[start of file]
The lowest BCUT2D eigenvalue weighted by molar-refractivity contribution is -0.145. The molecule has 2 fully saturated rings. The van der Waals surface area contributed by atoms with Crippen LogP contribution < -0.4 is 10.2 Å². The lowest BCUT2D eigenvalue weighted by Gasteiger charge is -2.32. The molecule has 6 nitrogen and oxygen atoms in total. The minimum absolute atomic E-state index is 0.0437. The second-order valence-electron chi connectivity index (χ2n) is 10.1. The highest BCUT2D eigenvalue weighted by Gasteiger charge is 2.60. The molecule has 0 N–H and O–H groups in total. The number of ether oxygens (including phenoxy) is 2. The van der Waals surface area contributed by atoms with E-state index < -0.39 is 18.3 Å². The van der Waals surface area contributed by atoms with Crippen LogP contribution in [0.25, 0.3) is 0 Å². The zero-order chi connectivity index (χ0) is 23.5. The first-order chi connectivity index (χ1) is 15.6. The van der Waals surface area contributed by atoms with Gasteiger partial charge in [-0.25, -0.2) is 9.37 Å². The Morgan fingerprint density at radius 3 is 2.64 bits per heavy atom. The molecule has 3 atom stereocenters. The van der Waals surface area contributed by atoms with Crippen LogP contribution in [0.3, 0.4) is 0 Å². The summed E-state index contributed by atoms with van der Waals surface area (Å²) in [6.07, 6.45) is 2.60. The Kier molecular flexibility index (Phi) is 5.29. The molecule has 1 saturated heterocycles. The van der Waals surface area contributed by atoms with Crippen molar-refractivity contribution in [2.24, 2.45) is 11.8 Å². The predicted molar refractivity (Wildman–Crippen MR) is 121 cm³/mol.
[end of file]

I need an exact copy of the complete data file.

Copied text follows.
The lowest BCUT2D eigenvalue weighted by molar-refractivity contribution is -0.145. The molecule has 2 fully saturated rings. The van der Waals surface area contributed by atoms with Crippen LogP contribution < -0.4 is 10.2 Å². The lowest BCUT2D eigenvalue weighted by Gasteiger charge is -2.32. The molecule has 6 nitrogen and oxygen atoms in total. The minimum absolute atomic E-state index is 0.0437. The second-order valence-electron chi connectivity index (χ2n) is 10.1. The highest BCUT2D eigenvalue weighted by Gasteiger charge is 2.60. The molecule has 0 N–H and O–H groups in total. The number of ether oxygens (including phenoxy) is 2. The van der Waals surface area contributed by atoms with E-state index < -0.39 is 18.3 Å². The van der Waals surface area contributed by atoms with Crippen LogP contribution in [0.25, 0.3) is 0 Å². The zero-order chi connectivity index (χ0) is 23.5. The first-order chi connectivity index (χ1) is 15.6. The van der Waals surface area contributed by atoms with Gasteiger partial charge in [-0.25, -0.2) is 9.37 Å². The Morgan fingerprint density at radius 3 is 2.64 bits per heavy atom. The molecule has 3 atom stereocenters. The van der Waals surface area contributed by atoms with Crippen LogP contribution in [0.3, 0.4) is 0 Å². The summed E-state index contributed by atoms with van der Waals surface area (Å²) in [6.07, 6.45) is 2.60. The Kier molecular flexibility index (Phi) is 5.29. The molecule has 1 saturated heterocycles. The van der Waals surface area contributed by atoms with Crippen molar-refractivity contribution in [2.24, 2.45) is 11.8 Å². The predicted molar refractivity (Wildman–Crippen MR) is 121 cm³/mol.